A steady term for 6-3 bench gives way to divisions

Katie R. Ochoa

WASHINGTON – For months, the Supreme Court appeared to rise above partisan strife – becoming a place where rancor could be quieted by compromise. But as is often the case at the nation’s highest court, the justices saved their fireworks for the end.

With a string of unanimous or near-unanimous decisions, often decided on narrow grounds, the court’s nine-month term that wrapped up last week initially upended expectations about how its new 6-3 conservative majority would handle pressing disputes about religious freedom, the Fourth Amendment and the Affordable Care Act.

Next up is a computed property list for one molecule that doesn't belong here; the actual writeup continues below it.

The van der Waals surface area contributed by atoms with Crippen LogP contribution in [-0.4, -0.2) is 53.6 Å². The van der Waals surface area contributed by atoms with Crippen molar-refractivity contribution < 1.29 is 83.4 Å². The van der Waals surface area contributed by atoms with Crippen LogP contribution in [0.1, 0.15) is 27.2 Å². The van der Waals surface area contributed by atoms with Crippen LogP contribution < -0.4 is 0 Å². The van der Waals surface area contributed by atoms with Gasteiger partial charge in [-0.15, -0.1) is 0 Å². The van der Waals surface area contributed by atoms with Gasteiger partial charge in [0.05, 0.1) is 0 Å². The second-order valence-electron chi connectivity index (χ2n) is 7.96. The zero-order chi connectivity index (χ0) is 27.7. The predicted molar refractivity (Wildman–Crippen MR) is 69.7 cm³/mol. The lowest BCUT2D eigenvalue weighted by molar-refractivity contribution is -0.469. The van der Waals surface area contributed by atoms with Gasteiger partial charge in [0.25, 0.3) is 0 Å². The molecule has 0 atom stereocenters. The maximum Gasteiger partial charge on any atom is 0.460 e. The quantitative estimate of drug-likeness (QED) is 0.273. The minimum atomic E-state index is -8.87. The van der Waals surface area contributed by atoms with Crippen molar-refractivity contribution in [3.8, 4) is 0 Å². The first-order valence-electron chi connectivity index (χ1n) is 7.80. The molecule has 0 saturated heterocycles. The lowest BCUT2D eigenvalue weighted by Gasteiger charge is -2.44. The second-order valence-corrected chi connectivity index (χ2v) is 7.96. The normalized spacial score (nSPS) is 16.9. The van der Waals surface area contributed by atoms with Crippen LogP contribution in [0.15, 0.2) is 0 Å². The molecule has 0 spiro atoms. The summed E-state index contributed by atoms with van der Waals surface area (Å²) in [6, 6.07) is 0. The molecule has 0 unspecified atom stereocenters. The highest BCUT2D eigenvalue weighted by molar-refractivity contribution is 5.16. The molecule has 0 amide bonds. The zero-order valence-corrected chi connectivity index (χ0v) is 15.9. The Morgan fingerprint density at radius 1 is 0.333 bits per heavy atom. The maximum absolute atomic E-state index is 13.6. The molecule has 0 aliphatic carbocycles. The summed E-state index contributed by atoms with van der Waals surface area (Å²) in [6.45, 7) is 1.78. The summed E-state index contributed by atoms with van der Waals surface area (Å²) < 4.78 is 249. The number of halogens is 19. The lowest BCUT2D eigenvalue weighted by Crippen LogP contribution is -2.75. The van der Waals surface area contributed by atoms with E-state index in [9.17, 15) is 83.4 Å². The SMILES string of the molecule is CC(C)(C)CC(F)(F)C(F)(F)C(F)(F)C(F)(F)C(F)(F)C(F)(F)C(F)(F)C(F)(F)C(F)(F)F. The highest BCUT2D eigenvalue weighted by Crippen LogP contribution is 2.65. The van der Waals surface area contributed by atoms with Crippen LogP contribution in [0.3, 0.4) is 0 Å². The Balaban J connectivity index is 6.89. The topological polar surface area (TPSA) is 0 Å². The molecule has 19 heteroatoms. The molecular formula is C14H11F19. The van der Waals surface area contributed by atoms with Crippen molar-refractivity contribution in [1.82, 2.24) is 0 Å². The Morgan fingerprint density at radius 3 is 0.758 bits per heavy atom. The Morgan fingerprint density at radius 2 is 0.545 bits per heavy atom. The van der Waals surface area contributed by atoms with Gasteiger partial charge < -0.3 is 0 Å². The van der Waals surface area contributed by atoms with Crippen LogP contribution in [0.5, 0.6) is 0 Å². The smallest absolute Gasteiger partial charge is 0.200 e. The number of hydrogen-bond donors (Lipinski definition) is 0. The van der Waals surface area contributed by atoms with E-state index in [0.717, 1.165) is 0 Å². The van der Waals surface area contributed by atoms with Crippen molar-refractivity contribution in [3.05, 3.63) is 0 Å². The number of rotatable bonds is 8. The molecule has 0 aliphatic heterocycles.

Then, in its final two opinions, the court’s six conservatives held together against its three liberals to impose curbs on the 1965 Voting Rights Act when voting access has become a political flashpoint and opened a debate about whether campaign disclosure requirements could be subjected to legal challenges.

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